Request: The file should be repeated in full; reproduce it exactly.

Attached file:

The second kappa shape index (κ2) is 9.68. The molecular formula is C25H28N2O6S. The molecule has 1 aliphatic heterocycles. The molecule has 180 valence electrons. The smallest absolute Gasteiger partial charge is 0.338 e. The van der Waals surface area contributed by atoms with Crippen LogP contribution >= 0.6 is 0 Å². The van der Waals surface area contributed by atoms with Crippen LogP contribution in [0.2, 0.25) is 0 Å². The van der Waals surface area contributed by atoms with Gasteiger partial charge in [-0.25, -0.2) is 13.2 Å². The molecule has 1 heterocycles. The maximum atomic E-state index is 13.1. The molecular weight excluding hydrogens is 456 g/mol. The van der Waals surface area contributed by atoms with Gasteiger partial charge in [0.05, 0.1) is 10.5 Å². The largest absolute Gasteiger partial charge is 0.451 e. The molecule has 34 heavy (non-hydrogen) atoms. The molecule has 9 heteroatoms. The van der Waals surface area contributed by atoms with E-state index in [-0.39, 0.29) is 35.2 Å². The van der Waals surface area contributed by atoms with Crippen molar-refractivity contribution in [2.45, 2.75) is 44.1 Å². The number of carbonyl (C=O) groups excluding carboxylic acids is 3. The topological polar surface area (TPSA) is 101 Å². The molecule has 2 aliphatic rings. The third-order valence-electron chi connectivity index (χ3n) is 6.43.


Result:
The second kappa shape index (κ2) is 9.68. The molecular formula is C25H28N2O6S. The molecule has 1 aliphatic heterocycles. The molecule has 180 valence electrons. The smallest absolute Gasteiger partial charge is 0.338 e. The van der Waals surface area contributed by atoms with Crippen LogP contribution >= 0.6 is 0 Å². The van der Waals surface area contributed by atoms with Crippen LogP contribution in [0.2, 0.25) is 0 Å². The van der Waals surface area contributed by atoms with Gasteiger partial charge in [-0.25, -0.2) is 13.2 Å². The molecule has 1 heterocycles. The maximum atomic E-state index is 13.1. The molecular weight excluding hydrogens is 456 g/mol. The van der Waals surface area contributed by atoms with Gasteiger partial charge in [0.05, 0.1) is 10.5 Å². The largest absolute Gasteiger partial charge is 0.451 e. The molecule has 34 heavy (non-hydrogen) atoms. The molecule has 9 heteroatoms. The van der Waals surface area contributed by atoms with E-state index in [-0.39, 0.29) is 35.2 Å². The van der Waals surface area contributed by atoms with Crippen molar-refractivity contribution in [2.45, 2.75) is 44.1 Å². The number of carbonyl (C=O) groups excluding carboxylic acids is 3. The topological polar surface area (TPSA) is 101 Å². The molecule has 2 aliphatic rings. The third-order valence-electron chi connectivity index (χ3n) is 6.43.